Evan Vucci
U.S. President Donald Trump shakes hands with North Korea leader Kim Jong Un at the Capella resort on Sentosa Island Tuesday, June 12, 2018 in Singapore. (AP Photo/Evan Vucci)

Feelings of goodwill abound from the first-ever meeting between a North Korean leader and a president of the United States. While the signed agreement has many sweeping generalizations and no language specifying verification or compliance, many are cautiously optimistic about the possible denuclearization of the Korean Peninsula. But Americans cannot let that feeling blind them to the harsh reality of Kim Jong Un’s dictatorship.

By some estimates, 130,000 people are imprisoned in North Korea because of their religion or political opinion. Conditions in these prisons are so bad an investigation by the International Bar Association War Crimes Committee said Kim should be prosecuted for as many as 10 separate crimes against humanity.

One member of the panel that conducted that investigation was a survivor of the Auschwitz concentration camp in World War II. He told the Washington Post Kim’s prison camps are as bad, or worse, than what the Nazis set up during the war. Survivors who escaped have described starvation, torture, rape, forced abortions and death.

None of this was expected to be a topic of discussion between President Donald Trump and Kim on Tuesday. Some experts even cautioned it makes sense to build a relationship first before exploring this topic.

We disagree. The sooner Mr. Trump confronts Kim about this dreadful situation, the better. Human rights reforms must be a part of any potential disarmament agreement that results from talks.

The reason for that is practical as well as humanitarian. Inspectors would have a hard enough time verifying a disarmament pact without worrying that the North Korean officials they encounter fear being sent to the Gulag for giving honest answers.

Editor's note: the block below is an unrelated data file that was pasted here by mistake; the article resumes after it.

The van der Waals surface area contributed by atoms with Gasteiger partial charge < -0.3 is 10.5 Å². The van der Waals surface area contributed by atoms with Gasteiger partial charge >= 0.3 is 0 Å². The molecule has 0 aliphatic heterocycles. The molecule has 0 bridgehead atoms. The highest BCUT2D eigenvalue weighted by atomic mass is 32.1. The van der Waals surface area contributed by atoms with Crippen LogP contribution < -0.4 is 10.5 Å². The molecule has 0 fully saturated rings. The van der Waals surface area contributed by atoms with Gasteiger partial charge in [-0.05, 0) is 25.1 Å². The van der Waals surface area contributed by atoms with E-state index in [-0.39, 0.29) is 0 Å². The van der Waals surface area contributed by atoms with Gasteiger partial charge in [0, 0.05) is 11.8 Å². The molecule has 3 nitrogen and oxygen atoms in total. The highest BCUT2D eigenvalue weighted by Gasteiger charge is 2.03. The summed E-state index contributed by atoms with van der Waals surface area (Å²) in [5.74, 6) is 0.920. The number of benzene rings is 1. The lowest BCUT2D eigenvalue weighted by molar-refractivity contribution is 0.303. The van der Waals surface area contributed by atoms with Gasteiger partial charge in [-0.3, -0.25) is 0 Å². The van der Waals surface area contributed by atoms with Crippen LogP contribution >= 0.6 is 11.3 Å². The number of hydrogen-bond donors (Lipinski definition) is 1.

More importantly, however, the United States owes as much to the world, and to its traditional role as a beacon for liberty. As Utah Sen. Orrin Hatch wrote this week in an op-ed for Fox News, “… by staying silent on this matter, we display a lack of seriousness about our intentions for North Korea and for the future of the Korean Peninsula. We also show a lack of seriousness about ourselves and our history, having faced but remained silent amid such crimes against humanity in the past.”

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President Trump has drawn attention to North Korea’s human rights record in the past, including at his speech last year to the United Nations.

Diplomacy is to be applauded, and a process leading toward peace is always worth pursuing. However, dictators seldom change their hearts, and Kim undoubtedly frets over maintaining his power, which is built on intimidation, torture and fear. But if any nation has the clout to confront those practices and stand up for the thousands who are suffering, it is the United States. The opportunity must not pass.